Tag Archives: fried chicken

Basic fare: fried chicken

Actually chicken, however it was prepared, was not so basic until well into the 20th century. Only then were poultry raising and marketing streamlined to produce the tender, year-round, low-cost product which made chain restaurants such as Kentucky Fried Chicken and Chicken Delight feasible. Until after World War II chicken was not terribly popular in most restaurants, often being rather expensive yet tough and stringy.

The chicken found on the menus of most American eating places of the 18th and 19th centuries was not fried, but roasted, boiled, or broiled. Fried chicken seemed to be limited to the South for many decades. The first instance of fried chicken in a restaurant that I have found occurred at the 1876 Centennial fair in Philadelphia where one of the concessions specialized in Southern dishes such as fried chicken and hominy. Despite this, fried chicken did not catch on in restaurants for some time. It could be found mainly in small, down-home style cafés run and patronized by Afro-Americans. An example in the 1890s was a small cabin called the Café Du Chat Noir in Washington, D.C., run by a former slave who went by the name Madame Early. A bit later, in San Francisco, a black restaurant provided possum and yams in season, corn pone, watermelon and chicken, fried, boiled, or roasted. Another type of early 20th-century fried chicken venue was the Chinese restaurant.

The third kind of eating place that made a specialty of fried chicken was the country tea room. In fact chicken of all kinds – fried, in salads, or creamed on waffles – dominated tea room menus. It’s likely that the substantial increase of women restaurant patrons in the 20th century, tea rooms’ main clientele, was behind the rise in chicken’s popularity. Restaurateurs often noted that while men preferred steak, women favored chicken. Taking the family for a Sunday automobile ride into the countryside for a fried chicken dinner at a tea room or family-style inn was a major form of entertainment for millions of Americans well into the 1950s.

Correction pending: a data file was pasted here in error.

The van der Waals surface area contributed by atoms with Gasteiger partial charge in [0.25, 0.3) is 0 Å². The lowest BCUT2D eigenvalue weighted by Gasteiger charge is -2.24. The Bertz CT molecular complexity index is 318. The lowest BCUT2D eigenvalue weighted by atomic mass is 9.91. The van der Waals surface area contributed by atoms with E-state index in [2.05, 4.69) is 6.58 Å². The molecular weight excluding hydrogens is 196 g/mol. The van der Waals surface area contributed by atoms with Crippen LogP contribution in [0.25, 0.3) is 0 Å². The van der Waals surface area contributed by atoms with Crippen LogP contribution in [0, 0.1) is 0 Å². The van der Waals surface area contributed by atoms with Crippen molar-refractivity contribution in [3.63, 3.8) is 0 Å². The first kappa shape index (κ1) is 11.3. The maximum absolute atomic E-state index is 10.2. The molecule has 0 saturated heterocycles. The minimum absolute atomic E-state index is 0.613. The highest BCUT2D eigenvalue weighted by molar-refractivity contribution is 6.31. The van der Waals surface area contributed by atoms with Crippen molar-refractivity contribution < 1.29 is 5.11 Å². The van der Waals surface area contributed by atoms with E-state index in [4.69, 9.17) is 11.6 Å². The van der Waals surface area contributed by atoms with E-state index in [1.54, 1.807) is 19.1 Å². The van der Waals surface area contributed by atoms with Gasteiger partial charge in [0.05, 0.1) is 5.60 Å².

The reason that fried chicken became popular primarily in out-of-the-way places, whether Afro-American, Chinese, or tea rooms, may have been due to these places having access to freshly killed chickens at a time when so much poultry served in restaurants had been ruined by long stays in cold storage. Cold storage chicken –- i.e., frozen — so dominated the market that in 1909 California law required restaurants to inform patrons if their chicken came from that source. On the other hand, restaurants run by blacks and Chinese often kept live chickens in cages, while rural tea rooms had local suppliers.

© Jan Whitaker, 2008

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Fried chicken blues

The 1960s were a boom decade for marrying fast food to franchise businesses christened with celebrity names. Chicken seemed like the up-and-coming successor to hamburgers in a business more about marketing concepts and stock quotations than food or hospitality. Following the success of Harlan Sanders, whose 500-unit Kentucky Fried Chicken chain mushroomed to 1,700 when he sold to a corporate buyer, entrepreneurs looked around for other celebrities to hitch their schemes to. Performers Minnie Pearl, Mahalia Jackson, James Brown, and Eddy Arnold, along with many sports figures, were persuaded to lend their names, rarely assuming any further involvement.

Minnie Pearl’s Chicken System, Inc., was the creation of Tennessean John Jay Hooker whose political ambitions included becoming governor, then president. Minnie Pearl, a Grand Ole Opry comedien whose frumpy stage persona suggested down-home eating, covered the white market, while gospel singer Mahalia Jackson lent her name to the black-owned side of the enterprise aimed at black inner-city consumers. Around the same time, ca. 1969, “king of soul” James Brown figureheaded the Gold Platter soul food chain which failed to get beyond the pilot stage in Macon, Georgia. Minnie’s and Mahalia’s ventures, too, lasted only a few years. Hooker, chicken systems mastermind, did not make it into office, but Benjamin Hooks, co-owner of Mahalia Jackson’s Gloree-Fried chicken (carryout only), went on to become executive director of the NAACP.

Though hailed as a restaurateur, Jackson received royalties for the use of her name but did not choose to invest in the Mahalia Jackson Chicken System, Inc. Perhaps she did not approve of its slogan: “It’s Gloree-Fried, and that’s the gospel truth.” The Minnie Pearl system totaled several hundred locations at its peak but it’s not clear how many outlets the Jackson chain comprised, probably many fewer. Chicago had only two units, paired with gas stations. The chain also operated in Memphis, Cleveland, Jacksonville, and Detroit. In addition to chicken, menus included fish sandwiches, sweet potatoes, fried pies, and a ‘Soul Bowl’ of chicken giblets in gravy on rice.

Minnie Pearl’s chicken — and later roast beef sandwiches — business went bankrupt in 1970.

© Jan Whitaker, 2008

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